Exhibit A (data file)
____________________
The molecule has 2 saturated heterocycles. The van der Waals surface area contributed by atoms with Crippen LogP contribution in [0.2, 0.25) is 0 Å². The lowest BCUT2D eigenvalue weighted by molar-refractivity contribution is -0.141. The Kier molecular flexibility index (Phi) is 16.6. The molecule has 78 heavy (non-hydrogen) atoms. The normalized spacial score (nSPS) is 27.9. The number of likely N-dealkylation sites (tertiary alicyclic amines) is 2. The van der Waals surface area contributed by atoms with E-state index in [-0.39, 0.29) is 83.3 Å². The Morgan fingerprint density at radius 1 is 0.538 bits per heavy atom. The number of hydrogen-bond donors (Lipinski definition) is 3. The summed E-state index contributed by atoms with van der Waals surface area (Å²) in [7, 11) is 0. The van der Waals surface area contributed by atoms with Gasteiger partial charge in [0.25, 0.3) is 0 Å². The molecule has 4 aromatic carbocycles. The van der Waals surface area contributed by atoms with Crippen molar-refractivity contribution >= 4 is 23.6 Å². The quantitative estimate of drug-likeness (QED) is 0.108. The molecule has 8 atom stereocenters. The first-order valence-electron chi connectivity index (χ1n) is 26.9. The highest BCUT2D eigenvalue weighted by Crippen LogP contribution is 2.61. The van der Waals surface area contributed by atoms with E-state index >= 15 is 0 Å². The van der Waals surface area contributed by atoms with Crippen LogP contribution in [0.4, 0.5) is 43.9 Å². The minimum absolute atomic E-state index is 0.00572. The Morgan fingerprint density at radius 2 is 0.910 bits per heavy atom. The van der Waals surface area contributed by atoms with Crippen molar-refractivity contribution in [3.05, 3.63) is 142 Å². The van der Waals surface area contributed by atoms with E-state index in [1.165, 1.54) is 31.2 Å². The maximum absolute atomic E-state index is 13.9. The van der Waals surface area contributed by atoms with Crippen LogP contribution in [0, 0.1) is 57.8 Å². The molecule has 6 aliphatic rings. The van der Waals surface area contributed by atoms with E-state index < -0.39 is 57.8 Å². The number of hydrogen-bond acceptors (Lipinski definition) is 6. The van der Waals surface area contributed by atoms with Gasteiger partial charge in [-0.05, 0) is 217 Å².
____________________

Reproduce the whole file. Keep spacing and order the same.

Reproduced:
The molecule has 2 saturated heterocycles. The van der Waals surface area contributed by atoms with Crippen LogP contribution in [0.2, 0.25) is 0 Å². The lowest BCUT2D eigenvalue weighted by molar-refractivity contribution is -0.141. The Kier molecular flexibility index (Phi) is 16.6. The molecule has 78 heavy (non-hydrogen) atoms. The normalized spacial score (nSPS) is 27.9. The number of likely N-dealkylation sites (tertiary alicyclic amines) is 2. The van der Waals surface area contributed by atoms with E-state index in [-0.39, 0.29) is 83.3 Å². The Morgan fingerprint density at radius 1 is 0.538 bits per heavy atom. The number of hydrogen-bond donors (Lipinski definition) is 3. The summed E-state index contributed by atoms with van der Waals surface area (Å²) in [7, 11) is 0. The van der Waals surface area contributed by atoms with Gasteiger partial charge in [0.25, 0.3) is 0 Å². The molecule has 4 aromatic carbocycles. The van der Waals surface area contributed by atoms with Crippen molar-refractivity contribution >= 4 is 23.6 Å². The quantitative estimate of drug-likeness (QED) is 0.108. The molecule has 8 atom stereocenters. The first-order valence-electron chi connectivity index (χ1n) is 26.9. The highest BCUT2D eigenvalue weighted by Crippen LogP contribution is 2.61. The van der Waals surface area contributed by atoms with E-state index >= 15 is 0 Å². The van der Waals surface area contributed by atoms with Crippen LogP contribution in [0.4, 0.5) is 43.9 Å². The minimum absolute atomic E-state index is 0.00572. The Morgan fingerprint density at radius 2 is 0.910 bits per heavy atom. The van der Waals surface area contributed by atoms with Crippen molar-refractivity contribution in [3.05, 3.63) is 142 Å². The van der Waals surface area contributed by atoms with E-state index in [1.165, 1.54) is 31.2 Å². The maximum absolute atomic E-state index is 13.9. The van der Waals surface area contributed by atoms with Crippen LogP contribution in [0, 0.1) is 57.8 Å². The molecule has 6 aliphatic rings. The van der Waals surface area contributed by atoms with E-state index < -0.39 is 57.8 Å². The number of hydrogen-bond acceptors (Lipinski definition) is 6. The van der Waals surface area contributed by atoms with Gasteiger partial charge in [-0.05, 0) is 217 Å².